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As we drove around the city, our guide told us about the the population’s biggest pastime, and passion; saunas. She also explained how the sea freezes over in the winter, so all the boats in the harbour have to be taken up and put into storage. The ice is so thick that you can walk across the harbour to the various islands there. More importantly; I was relieved to hear that they cut holes in the ice so that those taking saunas can follow them up with a spot of winter sea-swimming, which is hugely popular in these parts. She told us that if they can’t get into the sea, then they can always roll in the snow… presumeably in their pink and crinklies. I worry about the Finnish…

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Our next stop was to The Rock Church. This isn’t a church where they play rock music, but a church that is literally built out of, and into, the rock. It’s a strangely beautiful building, with an ornate dome ceiling made out of copper strands (apparently).

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Finally, we arrived at Senate Square; a large square sporting a monument and lots of Japanese tourists taking selfies. Along the bottom edge runs trams, and along the opposite edge, a large flight of steps takes you to the Cathedral. We had 35 minutes to explore at leisure, so I went to take a look inside the Cathedral and wandered around filming the trams before it was time to reboard the coach to take us back to the ship for lunch and a leisurely afternoon of blog updating and tea drinking.

St Petersburg – Day 2

This morning, we awoke to find ourselves still in St. Petersburg – which was a bit of a relief. If we’d drifted off in the middle of the night, that would just be embarrassing.

Day two of the two-day package saw us heading back into the city; both Tracey and myself, and three other volunteers, each assigned to a coach of roughly thirty passengers. An escort’s duties are really rather straightforward; count heads and don’t lose anybody, monitor the progress of the tour and write a full report at its conclusion, stating whether or not the itinerary had been as advertised, log any complaints and look after the welfare of the passengers under your watch. I can only recall a couple of occasions when I’ve lost people, and that’s mostly down to folks deciding they’ve had enough of the tour halfway through it, heading back to the ship without notifying either the escort or the guide. I recall spending an anxious hour or so in Portugal on one occasion, frantically scouring a little village looking for a passenger who, unbeknown to me at the time, had done just that. It eventually transpired that they’d caught a local bus back to the ship, and totally, selfishly messed up the excursion’s itinerary in the process. I’m pleased to report that, on this occasion, I was blessed with two good, largely well-behaved groups of passengers on both days in St. Petersburg; I didn’t lose anybody, and everyone stayed together… bliss!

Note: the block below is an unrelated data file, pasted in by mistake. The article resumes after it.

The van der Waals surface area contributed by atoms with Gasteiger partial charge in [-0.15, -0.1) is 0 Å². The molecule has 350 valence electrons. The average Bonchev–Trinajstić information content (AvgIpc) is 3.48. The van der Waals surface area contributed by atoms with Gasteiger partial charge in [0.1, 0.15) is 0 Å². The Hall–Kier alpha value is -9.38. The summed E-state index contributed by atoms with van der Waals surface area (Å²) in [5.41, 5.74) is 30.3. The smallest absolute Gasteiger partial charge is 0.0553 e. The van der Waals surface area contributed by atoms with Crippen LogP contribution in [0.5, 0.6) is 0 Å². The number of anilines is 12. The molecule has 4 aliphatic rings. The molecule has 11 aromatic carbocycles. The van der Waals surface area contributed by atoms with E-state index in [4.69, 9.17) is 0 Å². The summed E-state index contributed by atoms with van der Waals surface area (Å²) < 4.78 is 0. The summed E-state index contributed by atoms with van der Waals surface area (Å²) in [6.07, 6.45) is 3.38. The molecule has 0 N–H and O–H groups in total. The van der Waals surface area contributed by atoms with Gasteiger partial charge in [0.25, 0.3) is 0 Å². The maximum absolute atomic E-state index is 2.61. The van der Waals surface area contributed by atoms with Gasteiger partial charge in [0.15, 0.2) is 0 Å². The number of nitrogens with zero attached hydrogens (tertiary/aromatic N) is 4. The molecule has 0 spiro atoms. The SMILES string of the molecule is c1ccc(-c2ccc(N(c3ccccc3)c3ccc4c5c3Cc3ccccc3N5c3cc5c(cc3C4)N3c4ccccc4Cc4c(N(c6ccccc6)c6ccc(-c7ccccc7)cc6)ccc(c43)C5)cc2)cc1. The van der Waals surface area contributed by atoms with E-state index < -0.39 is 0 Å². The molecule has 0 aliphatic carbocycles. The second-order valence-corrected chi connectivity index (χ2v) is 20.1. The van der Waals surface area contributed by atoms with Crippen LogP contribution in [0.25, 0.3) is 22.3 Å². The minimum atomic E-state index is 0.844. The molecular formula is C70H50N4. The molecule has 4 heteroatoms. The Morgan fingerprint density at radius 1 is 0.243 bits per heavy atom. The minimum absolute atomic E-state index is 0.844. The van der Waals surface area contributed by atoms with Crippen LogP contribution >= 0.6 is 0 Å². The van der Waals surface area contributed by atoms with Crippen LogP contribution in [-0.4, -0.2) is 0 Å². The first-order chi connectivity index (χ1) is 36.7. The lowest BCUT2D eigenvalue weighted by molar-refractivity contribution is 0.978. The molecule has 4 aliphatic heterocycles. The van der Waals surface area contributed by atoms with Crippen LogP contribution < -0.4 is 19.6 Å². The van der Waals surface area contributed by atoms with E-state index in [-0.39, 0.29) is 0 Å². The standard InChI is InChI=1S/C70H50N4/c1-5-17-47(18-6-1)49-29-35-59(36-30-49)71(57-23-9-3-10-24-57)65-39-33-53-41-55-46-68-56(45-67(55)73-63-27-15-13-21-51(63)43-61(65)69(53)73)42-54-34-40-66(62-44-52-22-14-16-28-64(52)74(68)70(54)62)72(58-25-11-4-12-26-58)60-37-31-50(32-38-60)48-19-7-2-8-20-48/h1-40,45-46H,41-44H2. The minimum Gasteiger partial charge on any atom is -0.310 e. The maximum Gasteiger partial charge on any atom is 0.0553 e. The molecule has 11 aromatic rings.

The first part of today’s excursion was a City Tour featuring several photo stops and a visit to a souvenir shop. Our final stop of the morning being a visit to the Church on the Spilled Blood.

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Typically – this being St, Petersburg – it didn’t disappoint; it’s impressive enough from the outside, with multi-coloured onion domes and brightly coloured mosaics, but when you step inside, its impressiveness is ramped up to 11. Every wall, from floor to ceiling is totally covered in intricate, and quite beautiful, mosaics. It’s become one of the top tourist attractions of the city, second only, I should imagine, to the Hermitage.

We had lunch in a science museum, which I think was called ‘Connect’. The meal was very nice (much nicer than yesterday’s) – veg soup followed by pork and wedges, all washed down with white wine. There can’t be many places where you can eat lunch with a full-sized satellite hanging above your head…

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After lunch, we headed for the Hermitage (pronounced as if speaking French; it rhymes with barge…)

The Hermitage is a vast space that actually consists of 5 different palaces. If Catherine Palace was the Summer residence, then this was the winter residence – in fact, the first part of the Hermitage tour is actually through what is called the Winter Palace.

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Think of any great museum you’ve ever been to (National History Museum, The Louvre), picture the hordes of visitors milling through its myriad halls bursting with goodies, and you have a mental picture of the Hermitage. It is said to be so big that if you spent one minute looking at every single exhibit, without sleep or meal breaks, then it would take you eight years to see it all.

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Like Catherine’s Palace yesterday, the Hermitage features some staggeringly beautiful rooms. Interestingly enough; visitors to Catherine’s Palace are made to wear simple coverings over their footwear, to help protect the intricate marquetry of the floors. The floors in the Hermitage are just as ornate, but no foot protection is required.